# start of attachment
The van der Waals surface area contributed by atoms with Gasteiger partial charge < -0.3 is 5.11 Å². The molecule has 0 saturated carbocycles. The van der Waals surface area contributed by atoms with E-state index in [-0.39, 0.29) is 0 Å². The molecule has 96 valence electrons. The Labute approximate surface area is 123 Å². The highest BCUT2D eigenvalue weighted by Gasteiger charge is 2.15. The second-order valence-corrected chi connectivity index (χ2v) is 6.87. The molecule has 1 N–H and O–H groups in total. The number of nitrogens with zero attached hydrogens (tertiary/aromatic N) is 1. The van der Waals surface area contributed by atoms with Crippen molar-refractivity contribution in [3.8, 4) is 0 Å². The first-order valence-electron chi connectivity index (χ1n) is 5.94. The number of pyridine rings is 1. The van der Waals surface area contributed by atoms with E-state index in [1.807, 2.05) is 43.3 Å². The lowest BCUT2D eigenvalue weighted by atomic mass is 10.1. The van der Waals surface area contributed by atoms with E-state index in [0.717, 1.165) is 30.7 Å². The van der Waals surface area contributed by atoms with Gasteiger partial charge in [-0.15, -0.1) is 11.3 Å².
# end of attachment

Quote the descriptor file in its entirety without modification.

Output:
The van der Waals surface area contributed by atoms with Gasteiger partial charge < -0.3 is 5.11 Å². The molecule has 0 saturated carbocycles. The van der Waals surface area contributed by atoms with E-state index in [-0.39, 0.29) is 0 Å². The molecule has 96 valence electrons. The Labute approximate surface area is 123 Å². The highest BCUT2D eigenvalue weighted by Gasteiger charge is 2.15. The second-order valence-corrected chi connectivity index (χ2v) is 6.87. The molecule has 1 N–H and O–H groups in total. The number of nitrogens with zero attached hydrogens (tertiary/aromatic N) is 1. The van der Waals surface area contributed by atoms with Crippen molar-refractivity contribution in [3.8, 4) is 0 Å². The first-order valence-electron chi connectivity index (χ1n) is 5.94. The number of pyridine rings is 1. The van der Waals surface area contributed by atoms with E-state index in [1.807, 2.05) is 43.3 Å². The lowest BCUT2D eigenvalue weighted by atomic mass is 10.1. The van der Waals surface area contributed by atoms with E-state index in [0.717, 1.165) is 30.7 Å². The van der Waals surface area contributed by atoms with Gasteiger partial charge in [-0.15, -0.1) is 11.3 Å².